Monday, May 18, 2015

The Con Man (1957)

The Con Man is another early entry in the 87th Precinct series of police procedurals by Ed McBain (Evan Hunter, which was not his real name either), and it's a pretty good one. A lot of the best of McBain's writing is already present—the basic thrust of the procedural, multiple storylines only tangentially related, inspired riffing around an idea captured in the title, and the characters we have come to know and like. In fact, the afterword McBain wrote for it many years later explains how this was actually a critical juncture for the detective Steve Carella's prominent position across the series. This may be the place where he became the de facto hero of it, along with his wife Teddy, who is beautiful, deaf, and communicates by signing—interesting and remarkable for a major character, especially then. I think what I like best, however, is the loose, swimming rush of words as McBain finds a way to make his rolling language fit within the strictures of genre writing. He knows how to do this, obviously—the setup for the climax, for example, is carefully constructed to let a scene of tremendous suspense develop and unfold naturally. On the surface, even so, he maintains the jokey, goofing tone that helps propel it and make it even more of a pleasure to read. The idea of the "con" is played with every way he can, continually and allusively, describing classic cons, including new twists as plot points, and working the metaphorical territory to good effect as well. I haven't thought that much of the '50s entries so far in this series, but this is a good one. Maybe even a good place to start for anyone who has never read him. You could certainly do worse.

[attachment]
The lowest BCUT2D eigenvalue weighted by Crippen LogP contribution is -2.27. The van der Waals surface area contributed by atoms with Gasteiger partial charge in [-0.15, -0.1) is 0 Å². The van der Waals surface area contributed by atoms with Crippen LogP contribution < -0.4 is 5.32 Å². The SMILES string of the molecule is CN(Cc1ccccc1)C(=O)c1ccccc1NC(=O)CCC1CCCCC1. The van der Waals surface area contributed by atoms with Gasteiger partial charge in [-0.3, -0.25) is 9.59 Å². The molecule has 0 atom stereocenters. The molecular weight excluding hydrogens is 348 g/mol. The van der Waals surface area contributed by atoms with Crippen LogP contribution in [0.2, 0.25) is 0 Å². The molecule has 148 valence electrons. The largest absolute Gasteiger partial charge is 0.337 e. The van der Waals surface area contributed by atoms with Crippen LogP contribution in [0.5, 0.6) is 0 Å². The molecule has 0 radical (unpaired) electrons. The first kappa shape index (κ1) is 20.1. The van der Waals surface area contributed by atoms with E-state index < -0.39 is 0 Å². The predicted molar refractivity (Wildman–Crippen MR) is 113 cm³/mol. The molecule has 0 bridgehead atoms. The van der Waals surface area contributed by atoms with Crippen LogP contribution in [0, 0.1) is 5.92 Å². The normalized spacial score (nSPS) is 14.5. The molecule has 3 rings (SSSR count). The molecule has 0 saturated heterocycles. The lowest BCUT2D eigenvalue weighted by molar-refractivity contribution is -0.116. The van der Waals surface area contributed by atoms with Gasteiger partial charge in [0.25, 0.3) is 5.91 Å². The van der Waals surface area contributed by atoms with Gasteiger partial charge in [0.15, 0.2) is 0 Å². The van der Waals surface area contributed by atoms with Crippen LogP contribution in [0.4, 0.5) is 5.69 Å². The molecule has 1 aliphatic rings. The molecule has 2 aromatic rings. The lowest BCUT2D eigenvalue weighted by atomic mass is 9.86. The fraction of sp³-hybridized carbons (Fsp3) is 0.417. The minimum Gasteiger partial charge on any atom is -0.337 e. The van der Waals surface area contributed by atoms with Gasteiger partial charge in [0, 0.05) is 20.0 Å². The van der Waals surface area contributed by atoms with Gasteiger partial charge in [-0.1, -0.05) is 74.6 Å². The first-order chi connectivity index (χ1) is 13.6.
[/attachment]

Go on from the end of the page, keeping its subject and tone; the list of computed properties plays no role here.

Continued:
In case it's not at the library.

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